The District Attorney replied:

"If the court please, I must respectfully contradict counsel's assertion, that there has been any evidence from the mouth of any witness even indicating that an informant placed anything upon the person of this man. If the court will recall, in the defendant's own testimony, was that he had no idea where it came from. That he was with certain people. But that he had no idea where the material came from."

The court sustained the objection and again refused to order the disclosure of the informant's name. The defendant again reserved a bill of exceptions. Apparently, this bill has been combined with the first in formal Bill of Exceptions No. 2.

The informer privilege is the privilege of withholding the identity of an informant who supplies information to law enforcement officials concerning crime. The privilege is founded upon public policy and seeks to advance the public interest in effective law enforcement. Roviaro v. United States, 353 U.S. 53, 77 S. Ct. 623, 1 L. Ed. 2d 639 (1957); Scher v. United States, 305 U.S. 251, 59 S. Ct. 174, 83 L. Ed. 151 (1938); 21 Am.Jur.2d, Criminal Law, § 332, pp. 359-360; Gutterman, The Informer Privilege, 58 J.Crim.L.C. & Pol.S. 32.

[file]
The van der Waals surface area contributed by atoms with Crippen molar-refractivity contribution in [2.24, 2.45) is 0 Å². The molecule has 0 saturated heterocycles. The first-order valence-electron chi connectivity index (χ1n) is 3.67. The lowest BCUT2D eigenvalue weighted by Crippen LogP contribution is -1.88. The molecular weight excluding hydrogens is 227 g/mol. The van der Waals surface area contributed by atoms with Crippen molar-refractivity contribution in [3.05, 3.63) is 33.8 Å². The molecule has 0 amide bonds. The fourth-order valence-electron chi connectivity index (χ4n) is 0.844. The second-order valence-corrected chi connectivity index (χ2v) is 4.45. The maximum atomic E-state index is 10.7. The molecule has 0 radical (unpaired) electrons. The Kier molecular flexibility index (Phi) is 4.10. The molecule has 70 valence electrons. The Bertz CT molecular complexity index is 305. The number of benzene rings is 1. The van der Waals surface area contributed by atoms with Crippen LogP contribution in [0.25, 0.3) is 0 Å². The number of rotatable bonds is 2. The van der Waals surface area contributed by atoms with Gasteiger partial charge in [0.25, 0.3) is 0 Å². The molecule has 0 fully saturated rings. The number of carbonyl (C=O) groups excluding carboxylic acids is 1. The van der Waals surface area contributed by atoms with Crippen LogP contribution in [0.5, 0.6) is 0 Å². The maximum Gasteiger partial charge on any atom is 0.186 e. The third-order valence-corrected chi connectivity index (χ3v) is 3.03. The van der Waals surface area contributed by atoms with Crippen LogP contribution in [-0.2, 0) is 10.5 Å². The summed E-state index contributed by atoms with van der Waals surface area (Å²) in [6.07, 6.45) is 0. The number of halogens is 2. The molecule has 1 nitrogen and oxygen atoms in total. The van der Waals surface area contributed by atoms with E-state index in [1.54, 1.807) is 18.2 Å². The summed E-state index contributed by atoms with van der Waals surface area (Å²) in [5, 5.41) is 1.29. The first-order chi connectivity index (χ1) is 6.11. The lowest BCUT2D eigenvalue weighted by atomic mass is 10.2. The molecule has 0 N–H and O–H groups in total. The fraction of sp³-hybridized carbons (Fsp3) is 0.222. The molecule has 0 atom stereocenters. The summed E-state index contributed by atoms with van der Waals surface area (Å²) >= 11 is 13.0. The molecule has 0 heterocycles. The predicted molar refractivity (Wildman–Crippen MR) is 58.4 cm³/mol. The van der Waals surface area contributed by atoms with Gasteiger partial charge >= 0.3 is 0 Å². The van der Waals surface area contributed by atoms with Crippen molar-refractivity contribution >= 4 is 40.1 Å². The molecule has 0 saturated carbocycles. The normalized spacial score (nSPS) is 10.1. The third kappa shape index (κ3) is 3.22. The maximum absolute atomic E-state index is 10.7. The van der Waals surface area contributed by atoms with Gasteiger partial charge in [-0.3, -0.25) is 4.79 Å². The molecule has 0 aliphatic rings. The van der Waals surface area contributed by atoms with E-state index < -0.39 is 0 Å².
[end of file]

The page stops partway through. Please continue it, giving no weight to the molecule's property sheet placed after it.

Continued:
Because of its social importance, courts zealously guard the privilege. They order disclosure of the name of a confidential informant only under exceptional circumstances for the prevention of an injustice. The burden is upon the defendant to show exceptional circumstances justifying disclosure. State v. Greenbaum, 257 La. 917, 244 So. 2d 832; State v. Boles, 246 N.C. 83, 97 S.E.2d 476; State v. Driscoll, 61 Wash. 2d 533, 379 P.2d 206; 21 Am.Jur.2d, Criminal Law, § 332, p. 360. On the question of whether the circumstances warrant disclosure, much discretion is vested in the trial court. Durham v. United States, 403 F.2d 190 (9th Cir. 1968); Anno: Accused's Rights-Informer-Identity, 76 A.L.R.2d 262, 279.